LOS ANGELES— No one ever said making the Elite Eight was easy. Well, except maybe Kentucky.
Still, it’s one more win to the Final Four and even more of a season to celebrate for Wisconsin after the top-seeded Badgers (34-3) advanced in the NCAA Tournament over No. 4-seed North Carolina (26-12) in a 79-72 nail biter.
UNC entered the game with a distinct MO: work through their deep, athletic big man rotation, go for fastbreak points whenever possible and hope that star junior guard Marcus Paige has a good shooting night. They got all that and more, as a team with only one player (Paige) who had made more than 30 3-pointers this season made 8-of-13 deep shots. And that’s counting a couple of garbage time misses for the Heels.
The fastbreak in particular gave Wisconsin trouble early, with UNC registering four easy layups in transition. Since the days of Raymond Felton, speeding the game up has been a Roy Williams tradition, and something the slower-paced Badgers had to prepare for.
“It’s amazing, we felt we spent so much time with the scout team running North Carolina’s transition offense,” head coach Bo Ryan said after the game. "There was one problem. The scout team didn’t have Paige, Meeks, James, Tokoto.”
The Tar Heels rode that hot shooting to a 33-31 halftime lead, and it would have been a lot worse if it weren’t for junior forward Sam Dekker’s heroics. Going into the locker room, Dekker had made more baskets than the rest of his team combined, while also leading them in points (15) and rebounds (6).
“Early in the first half, I thought we needed a spark, and I saw some opportunities in the open court to give us a spark,” Dekker said. “They got switched up on a couple screens and they gave me a lane to the bucket. If I use my athleticism the way I should, I tend to be able to get there. So I just tried to stay in attack mode.”
Dekker finished with a career-high 23 points, 10 rebounds and no turnovers.
The other spark for the Badgers in the first half was likely more emotional, as senior guard Traevon Jackson finally made his return to the court after 19 missed games with a broken foot.
The Westerville, Ohio, native checked in to loud applause, found an open pocket of the Tar Heel defense and drained a corner three for his first points in more than two months.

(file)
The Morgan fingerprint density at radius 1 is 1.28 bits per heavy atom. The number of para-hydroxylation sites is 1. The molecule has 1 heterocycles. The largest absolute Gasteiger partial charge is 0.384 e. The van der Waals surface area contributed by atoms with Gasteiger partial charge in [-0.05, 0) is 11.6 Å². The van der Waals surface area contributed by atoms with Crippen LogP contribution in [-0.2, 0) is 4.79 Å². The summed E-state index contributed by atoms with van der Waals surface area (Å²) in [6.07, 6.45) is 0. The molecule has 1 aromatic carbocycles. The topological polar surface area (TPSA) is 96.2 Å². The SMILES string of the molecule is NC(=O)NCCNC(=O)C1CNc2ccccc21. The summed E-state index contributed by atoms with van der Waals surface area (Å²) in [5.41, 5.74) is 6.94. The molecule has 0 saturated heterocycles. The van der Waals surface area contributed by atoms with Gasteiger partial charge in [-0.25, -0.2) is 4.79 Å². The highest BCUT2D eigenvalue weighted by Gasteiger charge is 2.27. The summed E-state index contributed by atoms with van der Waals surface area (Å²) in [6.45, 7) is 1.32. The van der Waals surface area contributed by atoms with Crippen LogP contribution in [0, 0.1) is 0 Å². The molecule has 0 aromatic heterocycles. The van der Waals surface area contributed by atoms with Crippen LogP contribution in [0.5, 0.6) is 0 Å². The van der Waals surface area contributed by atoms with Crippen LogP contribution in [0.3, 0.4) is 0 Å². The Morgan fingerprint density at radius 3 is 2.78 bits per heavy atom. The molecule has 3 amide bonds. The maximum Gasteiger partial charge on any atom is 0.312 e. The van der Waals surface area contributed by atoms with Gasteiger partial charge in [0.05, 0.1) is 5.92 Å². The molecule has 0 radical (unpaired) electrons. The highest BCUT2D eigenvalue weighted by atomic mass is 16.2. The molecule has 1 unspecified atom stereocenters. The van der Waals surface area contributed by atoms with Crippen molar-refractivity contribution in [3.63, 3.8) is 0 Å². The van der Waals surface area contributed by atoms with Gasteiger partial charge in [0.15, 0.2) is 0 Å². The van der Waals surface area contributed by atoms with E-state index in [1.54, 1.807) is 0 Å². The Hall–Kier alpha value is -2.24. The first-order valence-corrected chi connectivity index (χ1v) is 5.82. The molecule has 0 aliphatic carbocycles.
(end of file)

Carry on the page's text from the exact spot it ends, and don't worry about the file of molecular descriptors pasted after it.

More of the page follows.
“I was just ‘Thank you, Lord!’ It was sweet,” Jackson said of the shot. “I was excited to be back out there. I knew after the little scramble for the ball, I was like ‘You’re about to get a shot. Shoot it. No hesitation.'"
Jackson’s return couldn’t have come at a better time, as his replacement at point guard, sophomore guard Bronson Koenig, was hampered in the second half by foul trouble, eventually fouling out.
For the first 10 minutes of the second half, it looked like Wisconsin was going to be hampered by more of the same shooting and fastbreaks. Then, the offense came alive, as it did against Michigan State in the Big Ten Tournament. And the results were vicious. Down by seven with less than five minutes to go, Wisconsin broke off a 9-0 run in the span of two minutes and took a 65-60 lead it would never relinquish.
The highlight of the night came as redshirt sophomore guard Zak Showalter ripped off a layup, steal and another layup to put the Badgers firmly in command.
“Man, Show was huge!” Jackson exclaimed. “Show was the real deal today. I’m just happy for him. He was aggressive. We need to be aggressive like that as a team, that’s all we need to focus on.”
Although Paige kept it interesting with a couple of contested threes that somehow went in, Wisconsin easily held on and will play No. 2-seed Arizona Saturday. That's a rematch of last year's West Regional final, when the Badgers knocked off the Wildcats in a 64-63 overtime thriller to get to the Final Four.